An integrated analysis of Egoyan's contemplative cinema
The films of Atom Egoyan immerse the viewer in a world of lush sensuality, melancholia, and brooding obsession. From his earliest films Next of Kin and Family Viewing, to his coruscating Exotica and recent projects such as Where the Truth Lies, Egoyan has paid infinite attention to narrative intricacy and psychological complexity. Traumatic loss and its management through ritual return as themes in his films as he explores personal scenarios of mourning and broader issues of genocide, exile, and postmemory, in particular in relation to his own Armenian heritage.
In this study, Emma Wilson closely analyzes the range of Egoyan's films and their visual textures, emotional control, and perverse beauty. Offering a full-scale chronological overview of Egoyan's work on films up to and including Where the Truth Lies, Wilson shows the persistence and development of certain structures and themes in Egoyan's cinema: questions of exile and nostalgia, trauma and healing, the family and sexuality. While drawing on ideas about intercultural cinema, Wilson also sets Egoyan's films in the context of contemporary Canadian cinema and European art-house cinema. Egoyan's own comments on his films thread throughout Wilson's analyses, and the book features a recent interview with the director.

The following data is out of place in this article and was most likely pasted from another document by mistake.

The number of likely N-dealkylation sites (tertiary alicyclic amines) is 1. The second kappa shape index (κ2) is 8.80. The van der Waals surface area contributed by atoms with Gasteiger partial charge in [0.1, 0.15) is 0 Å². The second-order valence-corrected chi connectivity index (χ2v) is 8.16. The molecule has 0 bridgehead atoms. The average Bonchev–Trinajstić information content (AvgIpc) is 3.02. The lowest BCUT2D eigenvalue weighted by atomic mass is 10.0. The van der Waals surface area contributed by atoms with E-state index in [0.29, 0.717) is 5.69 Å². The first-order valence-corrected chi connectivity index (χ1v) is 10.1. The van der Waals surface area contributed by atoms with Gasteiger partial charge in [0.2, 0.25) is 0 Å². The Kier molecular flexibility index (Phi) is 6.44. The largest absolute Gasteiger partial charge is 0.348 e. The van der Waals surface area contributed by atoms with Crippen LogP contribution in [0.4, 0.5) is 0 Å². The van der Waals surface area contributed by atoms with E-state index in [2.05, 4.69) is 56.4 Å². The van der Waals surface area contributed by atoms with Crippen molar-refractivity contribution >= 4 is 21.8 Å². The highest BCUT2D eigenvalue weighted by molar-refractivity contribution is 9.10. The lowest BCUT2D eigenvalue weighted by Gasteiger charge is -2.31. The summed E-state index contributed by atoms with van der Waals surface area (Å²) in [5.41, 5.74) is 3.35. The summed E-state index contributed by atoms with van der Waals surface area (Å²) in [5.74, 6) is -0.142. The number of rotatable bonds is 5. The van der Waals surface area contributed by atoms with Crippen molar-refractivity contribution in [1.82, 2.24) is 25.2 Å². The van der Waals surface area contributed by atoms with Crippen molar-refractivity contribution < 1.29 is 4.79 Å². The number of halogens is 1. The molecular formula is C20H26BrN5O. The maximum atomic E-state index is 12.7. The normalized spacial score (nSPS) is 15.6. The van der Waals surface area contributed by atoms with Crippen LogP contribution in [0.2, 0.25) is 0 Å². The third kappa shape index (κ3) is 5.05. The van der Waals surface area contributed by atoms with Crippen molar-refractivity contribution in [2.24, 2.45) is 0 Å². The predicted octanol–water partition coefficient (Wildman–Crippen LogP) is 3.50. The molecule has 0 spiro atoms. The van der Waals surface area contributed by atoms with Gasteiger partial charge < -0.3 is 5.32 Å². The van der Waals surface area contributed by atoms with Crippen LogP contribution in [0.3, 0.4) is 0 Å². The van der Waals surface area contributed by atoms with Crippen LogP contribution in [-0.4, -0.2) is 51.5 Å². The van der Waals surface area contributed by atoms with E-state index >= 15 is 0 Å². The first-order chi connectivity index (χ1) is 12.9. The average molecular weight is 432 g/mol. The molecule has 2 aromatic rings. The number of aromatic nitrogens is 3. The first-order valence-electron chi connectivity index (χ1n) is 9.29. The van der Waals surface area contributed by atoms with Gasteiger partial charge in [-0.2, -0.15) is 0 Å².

"This persuasive book brings Egoyan's films vibrantly alive, while at the same time offering compelling, intelligent and thought-provoking analysis."Times Higher Education
"Wilson brings a fresh perspective to Egoyan's work, particularly insofar as gender and sexuality are concerned. Her analysis is elegant, and her writing is beautiful. Required reading for anyone interested in Atom Egoyan."--Judith Mayne, author of Claire Denis
To order online:
To order by phone:
(800) 621-2736 (USA/Canada)
(773) 702-7000 (International)
Chaplin to Kerouac to Iggy Pop
Cáel M. Keegan
Edited by Stephen Tropiano
What Happened to Women in the Silent Film Industries?
Jane M. Gaines
Expanded Second Edition
Mehrnaz Saeed-Vafa and Jonathan Rosenbaum
Interviews and Dialogues
American Film Noir in the 1950s